Ilse Bing, Self‑portrait in Mirrors, Paris (1931), gelatin silver print, 26.6 x 30.3 cm. NGC. © Estate of Ilse Bing
When American poet Hart Crane saw Alfred Steiglitz’s famous cloud photographs in 1923, he was struck by the uncanny ability of the camera to capture what was so fleeting to the human eye. “Speed is at the bottom of it all,” he wrote, “the hundredth of a second caught so precisely that the motion is continued from the picture infinitely: the moment made eternal.”
Crane’s eloquent words mark the entrance to the National Gallery’s current exhibition of photographs, Clocks for Seeing: Photography, Time and Motion. Works by Henri Cartier-Bresson, Eadweard Muybridge, William Notman, Michael Snow and others demonstrate how the photograph is essentially a “clock for seeing” — that is, something that marks the passage of time through images.
“When you start thinking about time and photography,” says Jonathan Newman, the Gallery’s Curatorial Assistant of the Photographs Collection, “in a way, you can incorporate almost anything into that theme. Time is such an essential element of what we’re interested in with photography, and why it’s important to us.”
Newman has made a judicious selection of 42 works that address the notion of time in a particularly rich and profound way — sometimes intentionally, and sometimes not. Drawn entirely from the Gallery’s permanent collection, they include both Canadian and international works made for scientific or documentary purposes, or as art, spanning a century and a half from 1868 to 2009.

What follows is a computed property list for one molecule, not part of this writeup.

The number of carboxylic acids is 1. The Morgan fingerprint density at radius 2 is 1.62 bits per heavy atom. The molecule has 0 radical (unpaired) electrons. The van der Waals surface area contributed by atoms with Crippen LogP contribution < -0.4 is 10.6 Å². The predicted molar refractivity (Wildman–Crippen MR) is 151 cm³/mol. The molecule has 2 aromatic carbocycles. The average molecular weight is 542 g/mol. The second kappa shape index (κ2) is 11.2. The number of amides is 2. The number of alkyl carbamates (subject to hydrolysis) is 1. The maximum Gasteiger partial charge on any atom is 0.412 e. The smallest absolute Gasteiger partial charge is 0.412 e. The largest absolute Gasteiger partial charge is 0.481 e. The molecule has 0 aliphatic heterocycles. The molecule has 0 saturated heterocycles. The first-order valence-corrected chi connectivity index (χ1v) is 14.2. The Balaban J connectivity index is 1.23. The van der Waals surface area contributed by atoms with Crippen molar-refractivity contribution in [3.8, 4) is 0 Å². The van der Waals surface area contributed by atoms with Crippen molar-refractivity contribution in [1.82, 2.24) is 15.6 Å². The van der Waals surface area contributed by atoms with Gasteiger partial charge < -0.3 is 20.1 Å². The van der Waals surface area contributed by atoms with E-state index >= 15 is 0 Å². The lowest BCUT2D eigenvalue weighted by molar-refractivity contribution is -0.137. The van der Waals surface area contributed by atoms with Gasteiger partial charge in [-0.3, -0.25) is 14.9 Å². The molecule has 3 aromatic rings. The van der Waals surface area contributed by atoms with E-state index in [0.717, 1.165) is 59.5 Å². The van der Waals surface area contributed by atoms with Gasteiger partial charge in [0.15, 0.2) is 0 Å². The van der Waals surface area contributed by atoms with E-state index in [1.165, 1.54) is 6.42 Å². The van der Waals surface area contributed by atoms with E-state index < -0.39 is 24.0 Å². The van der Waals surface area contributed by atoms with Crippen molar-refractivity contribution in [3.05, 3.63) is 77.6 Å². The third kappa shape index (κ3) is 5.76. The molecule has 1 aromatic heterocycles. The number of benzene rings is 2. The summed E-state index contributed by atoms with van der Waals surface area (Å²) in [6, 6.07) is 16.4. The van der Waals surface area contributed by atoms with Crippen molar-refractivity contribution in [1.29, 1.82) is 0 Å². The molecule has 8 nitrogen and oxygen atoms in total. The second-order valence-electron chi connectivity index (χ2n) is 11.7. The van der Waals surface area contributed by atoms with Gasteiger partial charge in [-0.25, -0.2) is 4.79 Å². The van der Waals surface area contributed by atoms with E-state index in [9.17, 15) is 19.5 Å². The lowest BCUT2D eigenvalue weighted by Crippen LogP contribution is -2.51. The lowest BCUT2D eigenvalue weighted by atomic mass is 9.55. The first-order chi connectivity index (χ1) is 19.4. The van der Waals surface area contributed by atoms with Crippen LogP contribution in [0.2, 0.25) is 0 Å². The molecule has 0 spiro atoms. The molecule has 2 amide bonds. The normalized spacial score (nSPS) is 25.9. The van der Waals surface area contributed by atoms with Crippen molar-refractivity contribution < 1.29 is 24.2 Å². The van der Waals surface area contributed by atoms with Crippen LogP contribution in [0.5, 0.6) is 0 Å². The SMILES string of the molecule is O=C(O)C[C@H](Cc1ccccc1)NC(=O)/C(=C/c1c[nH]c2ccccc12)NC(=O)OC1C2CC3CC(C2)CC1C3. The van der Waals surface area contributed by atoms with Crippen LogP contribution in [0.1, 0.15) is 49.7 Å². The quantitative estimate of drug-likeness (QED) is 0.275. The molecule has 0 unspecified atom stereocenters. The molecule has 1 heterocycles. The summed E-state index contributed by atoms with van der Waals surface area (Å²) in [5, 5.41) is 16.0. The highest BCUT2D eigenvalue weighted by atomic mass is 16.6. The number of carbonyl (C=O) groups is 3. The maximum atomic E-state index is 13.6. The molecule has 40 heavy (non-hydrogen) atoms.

Eadweard Muybridge,"Annie G." galloping (c. June 1884 – 11 May 1886, printed November 1887), collotype, 21.9 x 33.1 cm. NGC. Gift of Dr. Robert W. Crook, Ottawa, 1981
The first wall of the exhibition space features two of Eadweard Muybridge’s influential studies of human and animal motion: “Annie G.” galloping (c. 1884–1886) and Running at full speed (c. 1885–1886). The British-born Muybridge first made a name for himself with his spectacular landscape views of the American West. In 1872, he was enlisted by railway tycoon Leland Stanford to photographically resolve the question of whether a horse left the ground while trotting or galloping. Using a bank of cameras, Muybridge produced a photographic sequence depicting the stages in a horse’s gait, proving that all of its hooves did indeed leave the ground. The two works on display are thus a fascinating blend of science and art.
In addition to Muybridge’s studies, there are three images by French photographer Henri Cartier-Bresson that exemplify the “decisive moment.” Cartier-Bresson famously coined this phrase to describe the instant when forms converge perfectly and a photographer must snap the shutter. “That is the moment the photographer is creative,” he once said.
In the case of the Cartier-Bresson photographs in the exhibition — Hyères, France (1932), Behind Gare St-Lazare (1932) and Roman Amphitheatre, Valencia, Spain (1933) — the artist was able to capture the split-second when a speeding bicycle came into view on a curved street, right in front of a spiral staircase; when a man jumped over a mirror-smooth puddle, his stride reflected in its surface; and when the light glinted off one lens of a bull-ring attendant’s glasses. Technology, as well as talent, was on Cartier-Bresson’s side. In 1932, he bought his first Leica camera: a small, light, versatile piece of equipment that allowed him the freedom of movement, spontaneity — and even anonymity — that he needed.